'Little Schumacher' blazes a trail for equality in Iran

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A startlingly beautiful racing driver has become a feminist hero in Iran, after roundly beating 12 male rivals in her last race and claiming first place on a competition podium.

A startlingly beautiful racing driver has become a feminist hero in Iran, after roundly beating 12 male rivals in her last race and claiming first place on a competition podium.

Laleh Sadiq, a PhD student in Tehran, has been racing for three years but is only now celebrating a triumph against an all-male field, which she trounced in a Mazda saloon car.

Nicknamed the "little Schumacher", she is seen by admirers as representing the new type of independent young woman that is emerging from the shadows of Iran's strict society.

At the beginning of the year, Sadiq was featured on the cover of Zanan, a once conservative women's magazine which has changed with the altered social position of women in Iran. She is also winning over some men, who see her as a force for change, as well as a symbol of hope for a new generation of Iranian female drivers who are used to facing prejudice on the roads.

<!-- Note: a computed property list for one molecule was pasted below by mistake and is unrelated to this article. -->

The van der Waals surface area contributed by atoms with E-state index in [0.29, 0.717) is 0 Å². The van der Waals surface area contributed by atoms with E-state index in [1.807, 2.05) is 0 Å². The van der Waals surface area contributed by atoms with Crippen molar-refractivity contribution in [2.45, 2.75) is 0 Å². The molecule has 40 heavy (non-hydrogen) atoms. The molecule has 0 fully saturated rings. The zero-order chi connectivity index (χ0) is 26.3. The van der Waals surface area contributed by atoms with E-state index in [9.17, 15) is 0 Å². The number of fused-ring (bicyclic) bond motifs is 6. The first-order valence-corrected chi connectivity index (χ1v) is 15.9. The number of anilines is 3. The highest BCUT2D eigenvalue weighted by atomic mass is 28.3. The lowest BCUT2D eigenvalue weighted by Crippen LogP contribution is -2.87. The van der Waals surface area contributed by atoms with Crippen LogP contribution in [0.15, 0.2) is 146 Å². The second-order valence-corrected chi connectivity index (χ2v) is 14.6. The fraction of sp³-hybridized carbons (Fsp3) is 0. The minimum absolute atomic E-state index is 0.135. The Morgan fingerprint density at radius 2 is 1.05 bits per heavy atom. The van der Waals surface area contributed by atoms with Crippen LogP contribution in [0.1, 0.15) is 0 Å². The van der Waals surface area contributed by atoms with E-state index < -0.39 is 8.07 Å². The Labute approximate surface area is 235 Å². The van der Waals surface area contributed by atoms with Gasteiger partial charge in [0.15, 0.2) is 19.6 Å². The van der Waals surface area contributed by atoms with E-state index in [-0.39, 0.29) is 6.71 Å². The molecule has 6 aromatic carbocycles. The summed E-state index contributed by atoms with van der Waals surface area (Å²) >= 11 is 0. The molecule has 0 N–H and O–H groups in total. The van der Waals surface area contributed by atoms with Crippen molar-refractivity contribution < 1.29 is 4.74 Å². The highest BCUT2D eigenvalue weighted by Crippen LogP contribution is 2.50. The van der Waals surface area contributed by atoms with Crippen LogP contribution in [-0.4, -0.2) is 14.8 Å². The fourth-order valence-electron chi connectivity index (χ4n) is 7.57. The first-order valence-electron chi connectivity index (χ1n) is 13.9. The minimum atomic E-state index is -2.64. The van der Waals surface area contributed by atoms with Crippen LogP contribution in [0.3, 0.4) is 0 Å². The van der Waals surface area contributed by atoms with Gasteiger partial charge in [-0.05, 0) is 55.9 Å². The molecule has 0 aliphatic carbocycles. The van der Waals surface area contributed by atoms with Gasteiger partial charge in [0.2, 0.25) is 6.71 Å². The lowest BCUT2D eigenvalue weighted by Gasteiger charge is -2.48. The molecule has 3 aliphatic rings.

Sadiq, 28, made her name at the Azadi stadium in western Tehran, and though her talent has earned her the approval of hardcore fans, many female, there were early mishaps. She began driving at the age of 13, once accidentally pressing the accelerator instead of the brake and causing a pile-up in her father's car. After other accidents she has had platinum implanted in her leg and, in a particularly bad incident, broke her neck.

She also has to deal with rough-house tactics from male competitors. "They would bang their cars into me so that mine would veer off and they would take me over," said Sadiq. "Their acts were completely unethical."

Sexual discrimination is rife among race sponsors: "In a race sponsored by SaipaCo, they gave a vehicle to the male winners and the female racer received only a gold coin. Because we are a minority, they can impose their discriminatory view."

Nevertheless, the image of a triumphant Sadiq, flanked by male runners-up, is certain to inspire.

"What's really interesting is that this is a phenomenon of the younger generation," says Suren Sinaiee, who drives a Jeep in Tehran. "As women become more independent, more women are driving as well."

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